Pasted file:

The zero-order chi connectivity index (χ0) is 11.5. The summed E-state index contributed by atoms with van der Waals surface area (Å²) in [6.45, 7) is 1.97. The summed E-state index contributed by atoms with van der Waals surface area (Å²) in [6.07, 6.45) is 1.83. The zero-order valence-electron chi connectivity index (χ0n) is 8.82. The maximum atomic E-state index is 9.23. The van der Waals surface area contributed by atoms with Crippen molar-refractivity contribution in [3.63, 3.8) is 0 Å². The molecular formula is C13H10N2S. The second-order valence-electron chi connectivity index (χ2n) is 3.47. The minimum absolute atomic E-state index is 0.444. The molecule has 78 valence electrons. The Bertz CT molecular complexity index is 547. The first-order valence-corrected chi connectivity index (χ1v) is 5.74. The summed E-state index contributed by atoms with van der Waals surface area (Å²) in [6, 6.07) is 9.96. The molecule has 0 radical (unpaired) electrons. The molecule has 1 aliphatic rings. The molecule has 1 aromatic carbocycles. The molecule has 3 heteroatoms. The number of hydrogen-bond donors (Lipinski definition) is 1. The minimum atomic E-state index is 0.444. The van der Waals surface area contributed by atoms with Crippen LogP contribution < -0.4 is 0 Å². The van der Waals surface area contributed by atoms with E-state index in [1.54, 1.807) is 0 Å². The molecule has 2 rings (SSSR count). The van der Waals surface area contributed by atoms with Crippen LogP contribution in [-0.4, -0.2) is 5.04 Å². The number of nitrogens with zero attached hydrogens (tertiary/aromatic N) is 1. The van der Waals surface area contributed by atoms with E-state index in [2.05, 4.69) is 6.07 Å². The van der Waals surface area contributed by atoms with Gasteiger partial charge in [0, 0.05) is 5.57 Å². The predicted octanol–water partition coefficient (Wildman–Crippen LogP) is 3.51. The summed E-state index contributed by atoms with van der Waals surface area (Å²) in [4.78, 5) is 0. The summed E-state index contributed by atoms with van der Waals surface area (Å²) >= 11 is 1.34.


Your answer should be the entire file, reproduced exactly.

The zero-order chi connectivity index (χ0) is 11.5. The summed E-state index contributed by atoms with van der Waals surface area (Å²) in [6.45, 7) is 1.97. The summed E-state index contributed by atoms with van der Waals surface area (Å²) in [6.07, 6.45) is 1.83. The zero-order valence-electron chi connectivity index (χ0n) is 8.82. The maximum atomic E-state index is 9.23. The van der Waals surface area contributed by atoms with Crippen molar-refractivity contribution in [3.63, 3.8) is 0 Å². The molecular formula is C13H10N2S. The second-order valence-electron chi connectivity index (χ2n) is 3.47. The minimum absolute atomic E-state index is 0.444. The molecule has 78 valence electrons. The Bertz CT molecular complexity index is 547. The first-order valence-corrected chi connectivity index (χ1v) is 5.74. The summed E-state index contributed by atoms with van der Waals surface area (Å²) in [6, 6.07) is 9.96. The molecule has 0 radical (unpaired) electrons. The molecule has 1 aliphatic rings. The molecule has 1 aromatic carbocycles. The molecule has 3 heteroatoms. The number of hydrogen-bond donors (Lipinski definition) is 1. The minimum atomic E-state index is 0.444. The van der Waals surface area contributed by atoms with Crippen LogP contribution < -0.4 is 0 Å². The van der Waals surface area contributed by atoms with E-state index in [1.54, 1.807) is 0 Å². The molecule has 2 rings (SSSR count). The van der Waals surface area contributed by atoms with Crippen LogP contribution in [-0.4, -0.2) is 5.04 Å². The number of nitrogens with zero attached hydrogens (tertiary/aromatic N) is 1. The van der Waals surface area contributed by atoms with E-state index in [2.05, 4.69) is 6.07 Å². The van der Waals surface area contributed by atoms with Gasteiger partial charge in [0, 0.05) is 5.57 Å². The predicted octanol–water partition coefficient (Wildman–Crippen LogP) is 3.51. The summed E-state index contributed by atoms with van der Waals surface area (Å²) in [4.78, 5) is 0. The summed E-state index contributed by atoms with van der Waals surface area (Å²) >= 11 is 1.34.